History Of The Britons (Historia Brittonum) by Nennius

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52. Having distributed benedictions, and perfected all in the name of the Holy Trinity, he embarked on the sea which is between the Gauls and the Britons; and after a quick passage arrived in Britain, where he preached for some time. Every necessary preparation being made, and the angel giving him warning, he came to the Irish Sea. And having filled the ship with foreign gifts and spiritual treasures, by the permission of God he arrived in Ireland, where he baptized and preached.

53. From the beginning of the world, to the fifth year of king Logiore, when the Irish were baptized, and faith in the unity of the individual Trinity was published to them, are five thousand three hundred and thirty years.

54. Saint Patrick taught the gospel in foreign nations for the space of forty years. Endued with apostolical powers, he gave sight to the blind, cleansed the lepers, gave hearing to the deaf, cast out devils, raised nine from the dead, redeemed many captives of both sexes at his own charge, and set them free in the name of the Holy Trinity. He taught the servants of God, and he wrote three hundred and sixty-five canonical and other books relating to the catholic faith. He founded as many churches, and consecrated the same number of bishops, strengthening them with the Holy Ghost. He ordained three thousand presbyters; and converted and baptized twelve thousand persons in the province of Connaught. And, in one day baptized seven kings, who were the seven sons of Amalgaid.[1] He continued fasting forty days and nights, on the summit of the mountain Eli, that is Cruachan-Aichle;[2] and preferred three petitions to God for the Irish, that had embraced the faith. The Scots say, the first was, that he would receive every repenting sinner, even at the latest extremity of life; the second, that they should never be exterminated by barbarians; and the third, that as Ireland[3] will be overflowed with water, seven years before the coming of our Lord to judge the quick and the dead, the crimes of the people might be washed away through his intercession, and their souls purified at the last day. He gave the people his benediction from the upper part of the mountain, and going up higher, that he might pray for them; and that if it pleased God, he might see the effects of his labours, there appeared to him an innumerable flock of birds of many coulours, signifying the number of holy persons of both sexes of the Irish nation, who should come to him as their apostle at the day of judgment, to be presented before the tribunal of Christ. After a life spent in the active exertion of good to mankind, St. Patrick, in a healthy old age, passed from this world to the Lord, and changing this life for a better, with the saints and elect of God he rejoices for evermore.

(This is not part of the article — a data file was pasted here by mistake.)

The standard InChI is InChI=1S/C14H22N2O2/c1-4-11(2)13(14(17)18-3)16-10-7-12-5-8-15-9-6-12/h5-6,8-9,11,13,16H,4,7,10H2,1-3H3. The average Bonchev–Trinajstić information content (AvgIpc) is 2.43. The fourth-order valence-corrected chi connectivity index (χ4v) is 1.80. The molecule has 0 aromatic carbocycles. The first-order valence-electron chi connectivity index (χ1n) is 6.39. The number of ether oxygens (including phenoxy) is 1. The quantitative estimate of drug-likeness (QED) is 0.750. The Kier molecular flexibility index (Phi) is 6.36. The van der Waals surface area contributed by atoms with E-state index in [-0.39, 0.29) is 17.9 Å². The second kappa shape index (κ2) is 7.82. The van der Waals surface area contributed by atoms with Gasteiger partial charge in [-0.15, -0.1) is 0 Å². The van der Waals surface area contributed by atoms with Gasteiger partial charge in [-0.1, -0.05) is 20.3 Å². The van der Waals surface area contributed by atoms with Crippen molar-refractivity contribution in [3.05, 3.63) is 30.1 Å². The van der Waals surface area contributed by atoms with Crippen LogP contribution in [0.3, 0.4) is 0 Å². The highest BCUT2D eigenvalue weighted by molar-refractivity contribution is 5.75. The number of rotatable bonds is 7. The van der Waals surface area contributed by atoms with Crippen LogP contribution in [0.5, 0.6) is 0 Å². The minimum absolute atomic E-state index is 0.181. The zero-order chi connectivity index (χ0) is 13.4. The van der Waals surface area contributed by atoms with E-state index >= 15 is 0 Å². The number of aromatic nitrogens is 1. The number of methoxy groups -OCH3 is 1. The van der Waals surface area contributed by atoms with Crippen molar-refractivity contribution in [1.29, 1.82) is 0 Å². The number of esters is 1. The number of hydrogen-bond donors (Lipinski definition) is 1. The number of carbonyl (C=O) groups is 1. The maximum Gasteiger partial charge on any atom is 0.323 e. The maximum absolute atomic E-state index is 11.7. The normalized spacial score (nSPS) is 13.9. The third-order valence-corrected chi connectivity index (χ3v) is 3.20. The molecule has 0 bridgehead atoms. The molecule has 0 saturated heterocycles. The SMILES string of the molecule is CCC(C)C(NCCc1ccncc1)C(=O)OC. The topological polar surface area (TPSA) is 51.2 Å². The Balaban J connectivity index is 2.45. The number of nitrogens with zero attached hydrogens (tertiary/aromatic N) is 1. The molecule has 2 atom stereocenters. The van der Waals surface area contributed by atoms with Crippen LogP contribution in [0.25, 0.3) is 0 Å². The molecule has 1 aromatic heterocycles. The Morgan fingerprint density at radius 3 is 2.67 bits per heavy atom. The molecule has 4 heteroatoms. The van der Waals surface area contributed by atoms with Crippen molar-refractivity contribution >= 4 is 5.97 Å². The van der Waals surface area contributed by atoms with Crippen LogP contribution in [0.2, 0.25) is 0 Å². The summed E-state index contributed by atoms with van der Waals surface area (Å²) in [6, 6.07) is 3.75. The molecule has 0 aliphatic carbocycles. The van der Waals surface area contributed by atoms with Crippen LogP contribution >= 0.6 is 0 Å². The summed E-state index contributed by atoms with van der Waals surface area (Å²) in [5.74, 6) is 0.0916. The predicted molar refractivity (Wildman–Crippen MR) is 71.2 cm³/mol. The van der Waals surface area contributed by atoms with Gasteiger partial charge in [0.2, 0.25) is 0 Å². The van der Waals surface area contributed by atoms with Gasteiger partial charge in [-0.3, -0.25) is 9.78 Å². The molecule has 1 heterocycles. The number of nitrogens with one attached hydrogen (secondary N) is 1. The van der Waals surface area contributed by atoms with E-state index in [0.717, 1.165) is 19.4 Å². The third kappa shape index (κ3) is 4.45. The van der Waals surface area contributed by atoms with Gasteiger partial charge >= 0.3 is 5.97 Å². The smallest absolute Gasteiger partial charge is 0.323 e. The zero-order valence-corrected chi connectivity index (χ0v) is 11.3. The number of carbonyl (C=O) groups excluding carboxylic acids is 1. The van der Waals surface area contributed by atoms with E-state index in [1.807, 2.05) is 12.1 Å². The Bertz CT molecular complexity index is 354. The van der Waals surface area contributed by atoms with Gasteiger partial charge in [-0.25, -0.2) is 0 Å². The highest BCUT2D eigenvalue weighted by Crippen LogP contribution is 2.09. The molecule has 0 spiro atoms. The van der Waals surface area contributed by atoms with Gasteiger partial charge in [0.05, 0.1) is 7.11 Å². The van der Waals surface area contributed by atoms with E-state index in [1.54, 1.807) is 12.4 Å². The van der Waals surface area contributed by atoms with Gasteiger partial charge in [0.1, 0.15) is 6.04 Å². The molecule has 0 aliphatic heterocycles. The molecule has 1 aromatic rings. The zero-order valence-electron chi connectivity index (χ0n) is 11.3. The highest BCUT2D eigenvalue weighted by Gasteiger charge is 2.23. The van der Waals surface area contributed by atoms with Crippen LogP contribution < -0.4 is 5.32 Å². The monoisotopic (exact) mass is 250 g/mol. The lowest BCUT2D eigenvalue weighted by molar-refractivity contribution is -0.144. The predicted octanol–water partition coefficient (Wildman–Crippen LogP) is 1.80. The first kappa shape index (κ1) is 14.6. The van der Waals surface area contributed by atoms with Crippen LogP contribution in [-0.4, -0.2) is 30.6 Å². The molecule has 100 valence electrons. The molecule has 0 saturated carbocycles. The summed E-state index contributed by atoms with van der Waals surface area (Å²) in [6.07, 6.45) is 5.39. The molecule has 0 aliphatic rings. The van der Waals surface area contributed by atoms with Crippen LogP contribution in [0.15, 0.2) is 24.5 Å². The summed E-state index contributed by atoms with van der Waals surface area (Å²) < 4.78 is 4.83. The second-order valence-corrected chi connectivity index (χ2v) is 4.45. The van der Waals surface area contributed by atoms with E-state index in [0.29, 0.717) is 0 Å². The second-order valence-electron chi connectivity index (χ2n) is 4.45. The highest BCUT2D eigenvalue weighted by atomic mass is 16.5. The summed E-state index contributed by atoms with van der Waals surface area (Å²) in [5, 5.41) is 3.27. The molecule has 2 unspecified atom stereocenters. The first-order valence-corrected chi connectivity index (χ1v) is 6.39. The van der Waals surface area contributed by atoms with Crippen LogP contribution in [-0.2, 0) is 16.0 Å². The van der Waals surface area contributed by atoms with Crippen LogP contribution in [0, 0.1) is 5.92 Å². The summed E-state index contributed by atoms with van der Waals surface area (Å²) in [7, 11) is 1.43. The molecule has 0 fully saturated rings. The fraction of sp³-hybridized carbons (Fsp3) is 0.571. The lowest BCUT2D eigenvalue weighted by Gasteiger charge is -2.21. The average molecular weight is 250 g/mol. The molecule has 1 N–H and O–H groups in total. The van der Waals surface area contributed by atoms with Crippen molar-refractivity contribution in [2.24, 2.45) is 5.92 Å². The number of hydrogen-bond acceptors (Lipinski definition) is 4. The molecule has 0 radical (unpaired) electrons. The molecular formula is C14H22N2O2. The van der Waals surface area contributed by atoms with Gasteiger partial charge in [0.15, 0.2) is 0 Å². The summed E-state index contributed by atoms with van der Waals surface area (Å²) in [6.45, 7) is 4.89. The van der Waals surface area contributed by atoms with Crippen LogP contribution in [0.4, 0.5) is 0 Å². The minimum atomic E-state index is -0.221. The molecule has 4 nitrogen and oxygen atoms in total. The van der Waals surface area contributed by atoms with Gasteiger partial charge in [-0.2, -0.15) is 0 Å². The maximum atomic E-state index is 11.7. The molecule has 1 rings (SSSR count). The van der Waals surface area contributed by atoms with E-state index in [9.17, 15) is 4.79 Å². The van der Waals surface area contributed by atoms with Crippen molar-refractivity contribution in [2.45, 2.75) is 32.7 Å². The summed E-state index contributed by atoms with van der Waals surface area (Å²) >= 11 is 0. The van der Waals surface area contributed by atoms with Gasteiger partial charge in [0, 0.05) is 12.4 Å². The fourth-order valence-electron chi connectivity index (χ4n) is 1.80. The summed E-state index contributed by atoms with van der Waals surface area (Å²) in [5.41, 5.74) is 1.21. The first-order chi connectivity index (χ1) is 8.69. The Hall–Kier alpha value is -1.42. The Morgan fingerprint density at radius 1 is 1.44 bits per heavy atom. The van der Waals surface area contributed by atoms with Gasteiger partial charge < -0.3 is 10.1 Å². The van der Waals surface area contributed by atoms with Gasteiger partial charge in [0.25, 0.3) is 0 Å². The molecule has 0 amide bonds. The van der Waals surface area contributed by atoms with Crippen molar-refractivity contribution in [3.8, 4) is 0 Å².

[1] King of Connaught.
[2] A mountain in the west of Connaught, county of Mayo, now called Croagh-Patrick.
[3] V.R. that no Irishman may be alive on the day of judgment, because they will be destroyed seven years before in honour of St. Patrick.

55. Saint Patrick resembled Moses in four particulars. The angel spoke to him in the burning bush. He fasted forty days and forty nights upon the mountain. He attained the period of one hundred and twenty years. No one knows his sepulchre, nor where he was buried; sixteen[1] years he was in captivity. In his twenty-fifth year, he was consecrated bishop by Saint Matheus,[2] and he was eighty-five years the apostle of the Irish. It might be profitable to treat more at large of the life of this saint, but it is now time to conclude this epitome of his labours.[3]
[1] V.R. Fifteen.
[2] V.R. By the holy bishop Amatheus.
[3] Here ends the Vatican MS. collated by Mr. Gunn.

[Here endeth the life of the holy bishop, Saint Patrick.]
(After this, the MSS. give as 56., the legend of king Arthur, which in this edition occurs in 50.)

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After Rome

Arthur and the Kings of Britain: The Historical Truth Behind the Myths

By Dr Miles Russell

The chapters in this volume, each written by a leading scholar of the period, analyse in turn the different nationalities and kingdoms that existed in the British Isles from the end of the Roman empire to the coming of the Vikings, the process of conversion to Christianity, the development of art and of a written culture, and the interaction between this written culture and the societies of the day. Available from:  

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